I’ve kind of lived in the countryside all my life, because I was brought up in it. I had no real relationship with the city until I was around 16 or 17 years old.
Then, I was largely city based until, at the age of 29, I bought a Yorkshire home.
That place became my link to the countryside, while I continued living in London. Although it was lovely at first, a few years later we couldn’t fully enjoy it. It was five hours away, and once our four children started going to school, we were very limited as to when we could visit. It was then that we decided to turn it into a wedding venue, which was a complicated thing to juggle with the children’s mess. About three years ago, we sold it.
But that wasn’t the end because five years ago, I took the leap and decided to fully move to the countryside. We based ourselves in Somerset. That meant moving all our stuff, moving the boys’ schools (they are now in a local school I really like) and going all in – instead of dealing with the back and forth. There were some major differences this time, too.
We now live 30 minutes away from my brother (he has four children, although two of them are London-based), so we see him a lot, and we’re near train stations with good links to London and Bristol. I can get to London in two hours door-to-door, which makes meetings easier. We sold our lovely large family home in London and instead only have a tiny stop and lock which we had owned for some years. But it’s on the right side of town, which also keeps things simple.
I feel very privileged. They say the city feeds your head, and the country feeds your soul, but I get the best of both worlds. Right now, I am sitting on the 15th floor of the Shard, but by midnight I will be on the farm. I feel very lucky that I can go home and recharge my batteries.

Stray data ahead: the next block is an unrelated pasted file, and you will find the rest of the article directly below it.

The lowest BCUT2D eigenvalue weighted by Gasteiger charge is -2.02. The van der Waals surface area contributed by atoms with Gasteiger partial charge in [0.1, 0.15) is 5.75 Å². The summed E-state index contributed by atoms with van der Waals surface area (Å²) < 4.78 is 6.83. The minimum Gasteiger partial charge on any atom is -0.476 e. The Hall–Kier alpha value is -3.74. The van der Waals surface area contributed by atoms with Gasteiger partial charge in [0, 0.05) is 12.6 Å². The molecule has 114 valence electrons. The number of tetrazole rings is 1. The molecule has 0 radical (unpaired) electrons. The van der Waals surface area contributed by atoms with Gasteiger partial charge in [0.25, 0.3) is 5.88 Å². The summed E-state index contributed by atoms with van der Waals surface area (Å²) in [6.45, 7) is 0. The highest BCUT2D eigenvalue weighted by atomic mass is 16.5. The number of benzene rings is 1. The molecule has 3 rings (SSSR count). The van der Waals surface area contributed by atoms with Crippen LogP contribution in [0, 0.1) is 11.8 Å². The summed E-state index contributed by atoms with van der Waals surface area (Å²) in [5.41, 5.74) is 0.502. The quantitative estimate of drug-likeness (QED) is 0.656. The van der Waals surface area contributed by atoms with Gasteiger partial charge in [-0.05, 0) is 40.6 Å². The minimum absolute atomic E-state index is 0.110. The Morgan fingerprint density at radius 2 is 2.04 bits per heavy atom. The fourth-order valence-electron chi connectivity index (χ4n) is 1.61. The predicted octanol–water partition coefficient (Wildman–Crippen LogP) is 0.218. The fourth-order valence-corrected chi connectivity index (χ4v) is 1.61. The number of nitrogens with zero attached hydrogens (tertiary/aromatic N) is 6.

My children like it too. The move was probably the most challenging for my eldest, because he was the most embedded in the capital. He knew London better and had started catching the bus and Tube on his own. My youngest hadn’t really reaped the benefits of life in the city, so the younger down you go, the keener my children are on the country.
But even Billy, my oldest, who loves London, gets tired of it. After two or three days, he is ready to be back at home.
That’s very important to me, because life really is about people, and being where the people that you love are. Being centred here, having sold a London home and our Yorkshire home to focus on it, means we are all settled in one place; which is far better for our wellbeing than the old situation was.
Of course, the wonder of the countryside was a massive pull factor too. You just don’t see nature the same way in the city. You realise how ingenious and clever it is, being there – even the insects. The pond we dug only two years ago is teeming with frogs and newts, damsel and dragonflies, not to mention the massive variety of plants that have arrived together with a very beautiful pair of swans.
In the city, you also don’t notice the seasons as much. Everything kind of revolves around the big calendar events like Christmas and your summer bank holidays.
But here, you can go around the same corner and things have completely changed just a day later. It’s impossible not to notice.
Now we enjoy being outdoors so much more. When we lived in the city, we would have to head to the Tooting Bec Lido for a swim. Now I just walk through the kitchen and head to the pond. We also have very bouncy dogs; a mother and daughter called Maple and Picallo that can run around; whereas in London we just had the small dog, though she sadly passed away from old age soon after moving to the country.